Geologic history lesson courtesy of House Mountain
Standing guardian at the south end of the Village of Oak Creek and Big Park is an archaic remnant of the geological history of Red Rock country. House Mountain has its beginning at SR179 and hunkers westward to Page Springs, a distance of about seven miles.
From Oak Creek on the north to Beaver Head Flats Road on the south it measures another seven miles. Although irregular in shape, it stills covers approximately 37 square miles. Quite a chunk of ground!
Most folks driving along the Flats Road heading on to Cornville and Cottonwood are unaware they are passing along the remainder of a volcano that was active here after the area was an ancient sea.
Over millions of years mountains thrust up, eroded away, seas formed and disappeared -- while the continents collided and broke apart. Only recently has there been much interest in archeology and geology specific to Red Rock Country.
Sedona and Big Park not only straddle two county lines -- Yavapai and Coconino, they also straddle two geological provinces -- the Colorado Plateau and the Transition Zone (transitioning from the high plateau country in the north to Basin and Range country in the south). Its red rocks are related to the rocks of the Mogollon Rim.
Why are the rocks red? There is a thin coating of iron oxide (rust) on the outside of each individual grain of sand that makes up the rocks.
What about the volcano we call House Mountain? Most people would be amazed to learn that we here in the Village are living on the slope of a volcano. It isn't a dramatically erupting mountain like Mt. Fuji, but is rather a shield volcano. Shield volcanoes ooze very fluid lava for many miles in all directions when they erupt.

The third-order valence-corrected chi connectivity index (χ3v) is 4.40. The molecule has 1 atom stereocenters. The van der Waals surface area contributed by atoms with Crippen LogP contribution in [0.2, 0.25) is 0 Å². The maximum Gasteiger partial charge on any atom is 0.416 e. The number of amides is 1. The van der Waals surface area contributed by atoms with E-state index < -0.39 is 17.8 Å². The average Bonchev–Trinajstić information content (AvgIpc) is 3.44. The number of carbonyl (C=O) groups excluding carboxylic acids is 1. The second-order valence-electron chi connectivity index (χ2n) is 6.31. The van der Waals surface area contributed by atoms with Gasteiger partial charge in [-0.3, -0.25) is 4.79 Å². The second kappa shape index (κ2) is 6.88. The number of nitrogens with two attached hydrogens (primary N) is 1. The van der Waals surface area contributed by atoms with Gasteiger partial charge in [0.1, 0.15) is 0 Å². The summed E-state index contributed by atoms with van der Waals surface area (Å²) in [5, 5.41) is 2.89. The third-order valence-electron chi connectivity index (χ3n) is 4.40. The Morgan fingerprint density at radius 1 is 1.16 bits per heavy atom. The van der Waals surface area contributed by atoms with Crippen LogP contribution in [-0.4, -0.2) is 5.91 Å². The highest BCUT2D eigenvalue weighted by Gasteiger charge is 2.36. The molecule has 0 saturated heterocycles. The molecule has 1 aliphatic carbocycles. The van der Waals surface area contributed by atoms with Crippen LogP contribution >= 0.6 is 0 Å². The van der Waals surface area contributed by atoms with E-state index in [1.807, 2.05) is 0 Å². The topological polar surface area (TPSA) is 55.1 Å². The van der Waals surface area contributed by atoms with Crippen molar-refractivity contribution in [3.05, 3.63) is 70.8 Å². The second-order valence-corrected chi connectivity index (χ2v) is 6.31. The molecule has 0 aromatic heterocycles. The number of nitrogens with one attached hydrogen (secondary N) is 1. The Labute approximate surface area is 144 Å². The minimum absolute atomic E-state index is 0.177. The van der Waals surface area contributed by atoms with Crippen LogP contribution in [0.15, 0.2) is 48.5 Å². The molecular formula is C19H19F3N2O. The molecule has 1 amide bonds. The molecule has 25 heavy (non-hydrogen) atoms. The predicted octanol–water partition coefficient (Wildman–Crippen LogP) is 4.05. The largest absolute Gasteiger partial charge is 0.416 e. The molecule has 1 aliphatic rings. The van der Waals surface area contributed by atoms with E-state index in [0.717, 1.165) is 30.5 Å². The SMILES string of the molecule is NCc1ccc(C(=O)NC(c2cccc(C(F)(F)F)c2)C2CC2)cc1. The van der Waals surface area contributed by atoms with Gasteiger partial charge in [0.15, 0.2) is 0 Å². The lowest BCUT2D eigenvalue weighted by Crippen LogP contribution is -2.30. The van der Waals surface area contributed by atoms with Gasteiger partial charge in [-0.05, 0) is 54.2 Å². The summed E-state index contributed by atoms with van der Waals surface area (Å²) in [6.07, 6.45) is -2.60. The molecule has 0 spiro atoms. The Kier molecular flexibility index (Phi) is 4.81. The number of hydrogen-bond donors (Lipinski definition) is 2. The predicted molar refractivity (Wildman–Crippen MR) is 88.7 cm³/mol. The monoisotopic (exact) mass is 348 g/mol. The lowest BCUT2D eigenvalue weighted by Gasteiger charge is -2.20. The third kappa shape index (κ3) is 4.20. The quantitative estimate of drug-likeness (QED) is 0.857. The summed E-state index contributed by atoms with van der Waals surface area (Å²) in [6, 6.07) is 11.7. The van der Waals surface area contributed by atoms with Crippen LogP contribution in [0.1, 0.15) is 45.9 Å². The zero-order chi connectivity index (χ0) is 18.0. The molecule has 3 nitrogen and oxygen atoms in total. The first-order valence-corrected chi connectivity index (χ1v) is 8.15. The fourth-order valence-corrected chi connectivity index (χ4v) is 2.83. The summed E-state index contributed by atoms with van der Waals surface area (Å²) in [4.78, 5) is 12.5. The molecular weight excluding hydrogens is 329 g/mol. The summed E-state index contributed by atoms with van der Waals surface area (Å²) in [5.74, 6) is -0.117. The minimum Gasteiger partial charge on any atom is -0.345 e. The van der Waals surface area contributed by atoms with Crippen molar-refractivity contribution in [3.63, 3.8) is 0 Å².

Some academics disagree and believe it is the remnant of a free standing cone. Intensive study of this mountain began only in the 1980s.
At first, it was believed to be about 5.5 million years old. But the mountain held a little mystery that belied this. More investigation revealed that House Mountain volcano lay beneath the ancestral Mogollon Rim. Lava flowed only to the east, south, and west.
The Rim blocked any lava flow to the north. As the Rim receded to its present location (it's still receding at the rate of one foot every 625 years) Big Park was formed.
Based on this information, it is estimated that House Mountain is about 14.5 million years old and is resting quietly.
Native American people called the mountain Big Eagle Mountain, and Big Park was called Big Eagle Valley. (If this area ever incorporates, Eagle Valley might be the least divisive name for it.)
Mrs. David Dumas is given credit for naming this mountain because she saw on its top a basalt structure that resembled a house, with a taller structure that seemed to be a chimney. Lightning later destroyed the chimney.
So take a look at House Mountain and appreciate it for what it is...a link to the ancient past.